The exchange of the young Infanta and Mademoiselle de Montpensier was on the Île des Faisans and was the site was where their ancestors, Louis XIV. Mariana Victoria arrived in Paris on 2 March 1721 amongst much celebration, the young Infanta was nicknamed the linfante Reine as the couple were not to be married till Mariana Victoria reached a more mature age. Mariana Victoria was in awe of Louis XV and was popular with the court apart from the king himself who avoided her presence. According to the mother of the Régent, Elizabeth Charlotte of the Palatinate and her education was placed in the care of Marie Anne de Bourbon, an illegitimate daughter of Louis XIV and Louise de La Vallière. In February 1723, Louis XV reached his majority and thus governed the country by his own accord and her establishment in France was not to be. Bourbon had wanted to maintain influence over the young Louis XV and offered his sister Henriette Louise de Bourbon as a wife who. The situation was not helped by the Spanish rejection of Louise Élisabeth dOrléans whose husband died having ruled as Louis I of Spain for only seven months.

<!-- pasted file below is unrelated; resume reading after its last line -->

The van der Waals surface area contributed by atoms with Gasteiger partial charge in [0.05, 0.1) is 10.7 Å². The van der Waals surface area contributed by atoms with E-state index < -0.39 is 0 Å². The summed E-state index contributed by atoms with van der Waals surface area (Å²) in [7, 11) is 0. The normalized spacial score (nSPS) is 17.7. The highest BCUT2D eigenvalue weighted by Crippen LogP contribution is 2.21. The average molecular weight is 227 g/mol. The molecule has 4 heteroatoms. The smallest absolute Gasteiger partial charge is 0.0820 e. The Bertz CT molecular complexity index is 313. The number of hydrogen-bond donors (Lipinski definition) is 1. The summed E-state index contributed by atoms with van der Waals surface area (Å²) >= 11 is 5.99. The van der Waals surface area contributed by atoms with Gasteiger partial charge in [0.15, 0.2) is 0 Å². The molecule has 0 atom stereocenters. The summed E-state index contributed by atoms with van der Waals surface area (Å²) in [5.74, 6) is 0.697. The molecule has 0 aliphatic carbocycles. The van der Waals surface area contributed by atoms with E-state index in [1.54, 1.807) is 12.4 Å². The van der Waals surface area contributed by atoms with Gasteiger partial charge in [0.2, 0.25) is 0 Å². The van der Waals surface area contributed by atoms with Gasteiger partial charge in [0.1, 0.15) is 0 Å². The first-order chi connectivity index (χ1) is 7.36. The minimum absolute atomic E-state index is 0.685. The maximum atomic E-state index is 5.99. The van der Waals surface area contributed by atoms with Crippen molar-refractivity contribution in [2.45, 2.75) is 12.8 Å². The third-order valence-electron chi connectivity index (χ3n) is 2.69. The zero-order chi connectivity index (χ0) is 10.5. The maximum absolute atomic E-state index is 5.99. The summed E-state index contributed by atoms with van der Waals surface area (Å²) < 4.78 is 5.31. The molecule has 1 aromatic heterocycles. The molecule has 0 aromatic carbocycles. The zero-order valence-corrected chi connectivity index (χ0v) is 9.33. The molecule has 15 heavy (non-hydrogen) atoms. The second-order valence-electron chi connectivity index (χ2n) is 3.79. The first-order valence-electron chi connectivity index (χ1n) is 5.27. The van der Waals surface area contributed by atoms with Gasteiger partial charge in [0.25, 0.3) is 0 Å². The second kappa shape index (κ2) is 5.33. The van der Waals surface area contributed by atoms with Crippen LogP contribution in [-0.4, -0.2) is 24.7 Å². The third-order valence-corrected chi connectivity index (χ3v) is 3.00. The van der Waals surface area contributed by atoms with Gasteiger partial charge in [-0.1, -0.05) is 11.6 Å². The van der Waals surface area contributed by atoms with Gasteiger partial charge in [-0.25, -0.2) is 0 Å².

As their marriage had not been consummated, the Spanish refused to support her, Mariana Victoria left Versailles on 5 April 1725 and travelled to the frontier where she and the two Orléans daughters were exchanged. Louis XV subsequently married Marie Leszczyńska in September 1725 and Mariana Victorias sister the Infanta Maria Teresa Rafaela married Louis XVs son in 1745 to reassure the insulted Spanish court and her arrival in Spain was taken as a great insult and caused a diplomatic rift between Spain and France. The offended Spanish soon after concluded a treaty with Austria in the form of the 1725 Treaty of Vienna, having remained unmarried, she was still eligible to inherit the throne but was displaced by her younger brother Infante Philip who was born in 1720. Discussions with the Kingdom of Portugal began in 1727 and a marriage was negotiated by the Portuguese ambassador the Marquis of Abrantes and she was a rumored bride for Emperor Peter II of Russia, grandson of Peter the Great. Mariana Victoria would marry the Infante José, Prince of Brazil and her older half brother Ferdinand, Prince of Asturias would marry Josés sister the Infanta Bárbara